From time to time we’re asked the questions What is Investment Banking and how does it differ from a commercial bank?
Unless you work in finance, the term investment banking likely did not present itself in your day-to-day life until the 2008-2009 global meltdown began.
So let’s break it down.
What Is an Investment Bank?
To put it simply, an investment bank is nothing like the corner institution you’re used to dealing with to get a business loan or deposit your account. Instead, an investment bank is a particular type of financial institution that works primarily in high finance by helping companies access the capital markets (stock market and bond market) to raise money for expansion or other needs.
Sometimes, investment banks come up with novel solutions to solve difficult problems.
Years ago, Berkshire Hathaway had only a single class of stock. Because its controlling shareholder, billionaire Warren Buffett, had refused to split the capital, the shares had grown from $8 to $35,400; far out of the reach of the typical investor.
Money managers were creating mutual fund-like structures to buy these shares and then issuing shares in themselves, taking a fee, to make the firm accessible to ordinary families. Buffett didn’t like these middlemen making wild promises about the potential returns he could generate when he had nothing to do with it, so to take away their business, he worked with his investment firm to create a dual-class capital structure.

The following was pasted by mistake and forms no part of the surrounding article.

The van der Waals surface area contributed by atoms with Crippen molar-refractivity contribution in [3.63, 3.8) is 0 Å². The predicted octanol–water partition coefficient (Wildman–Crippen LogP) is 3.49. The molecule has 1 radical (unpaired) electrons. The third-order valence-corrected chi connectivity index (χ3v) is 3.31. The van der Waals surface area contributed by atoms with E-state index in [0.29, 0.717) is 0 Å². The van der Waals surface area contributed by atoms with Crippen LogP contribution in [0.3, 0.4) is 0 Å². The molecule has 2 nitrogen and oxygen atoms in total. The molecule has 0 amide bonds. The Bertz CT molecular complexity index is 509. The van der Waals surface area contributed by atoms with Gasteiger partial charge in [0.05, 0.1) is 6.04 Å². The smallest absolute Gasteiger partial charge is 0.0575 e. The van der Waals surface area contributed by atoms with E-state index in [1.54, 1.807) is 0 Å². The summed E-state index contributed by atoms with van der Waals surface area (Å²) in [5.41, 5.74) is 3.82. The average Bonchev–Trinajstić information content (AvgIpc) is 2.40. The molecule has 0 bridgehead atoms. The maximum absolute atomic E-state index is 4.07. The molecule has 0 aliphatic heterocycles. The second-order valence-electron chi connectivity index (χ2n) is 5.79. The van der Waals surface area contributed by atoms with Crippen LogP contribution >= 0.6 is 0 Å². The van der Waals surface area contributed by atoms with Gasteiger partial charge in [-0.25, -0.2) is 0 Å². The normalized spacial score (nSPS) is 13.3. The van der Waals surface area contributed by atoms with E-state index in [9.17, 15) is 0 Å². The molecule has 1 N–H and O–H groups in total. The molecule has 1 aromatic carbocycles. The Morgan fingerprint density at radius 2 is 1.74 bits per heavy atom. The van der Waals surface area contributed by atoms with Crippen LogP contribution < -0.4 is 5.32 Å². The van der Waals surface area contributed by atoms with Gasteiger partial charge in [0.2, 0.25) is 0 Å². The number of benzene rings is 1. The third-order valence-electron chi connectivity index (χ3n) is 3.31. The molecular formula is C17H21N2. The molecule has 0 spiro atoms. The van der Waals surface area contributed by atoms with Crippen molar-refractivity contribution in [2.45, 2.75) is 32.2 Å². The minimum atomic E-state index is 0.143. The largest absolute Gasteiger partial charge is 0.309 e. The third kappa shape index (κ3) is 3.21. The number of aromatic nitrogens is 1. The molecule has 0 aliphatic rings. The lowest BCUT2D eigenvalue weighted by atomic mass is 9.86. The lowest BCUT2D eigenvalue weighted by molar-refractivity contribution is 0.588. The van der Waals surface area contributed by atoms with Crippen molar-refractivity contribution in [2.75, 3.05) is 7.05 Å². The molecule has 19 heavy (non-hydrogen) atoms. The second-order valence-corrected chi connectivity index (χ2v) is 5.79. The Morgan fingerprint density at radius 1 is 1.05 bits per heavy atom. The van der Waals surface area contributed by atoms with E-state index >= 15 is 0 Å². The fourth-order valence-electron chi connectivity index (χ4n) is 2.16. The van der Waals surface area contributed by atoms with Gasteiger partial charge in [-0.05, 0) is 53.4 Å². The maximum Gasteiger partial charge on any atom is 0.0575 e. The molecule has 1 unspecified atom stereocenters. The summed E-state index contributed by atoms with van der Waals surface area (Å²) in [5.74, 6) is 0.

Therefore, on May of 1996, Berkshire Hathaway had an IPO for the Class B shares, which traded at 1/30th the value of the Class A shares (the old stock) but had only 1/200th the voting rights and the rest is history.
The Two Sides of Investment Banking
Investment banks are divided into two segments: the buy side and the sell side. The sell-side typically refers to selling shares of newly issued IPOs, placing new bond issues, engaging in market making services, or helping clients facilitate transactions.
The buy side, in contrast, works with pension funds, collective investment schemes and the investing public to help them maximise their returns when trading or investing in securities such as stocks and bonds.
Typical Investment Bank Activities
A typical investment bank will engage in some or all of the following activities:
Raise equity capital (e.g., helping launch an IPO or creating a special class of preferred stock.)
Raise debt capital (e.g., issuing bonds to help raise money for a factory expansion)
Launching new products (e.g., such as credit default swaps).
Engage in proprietary trading where teams of in-house money managers invest or trade the company’s own money for its private account.
Is investment banking an option you would consider for your business?
Let us know.
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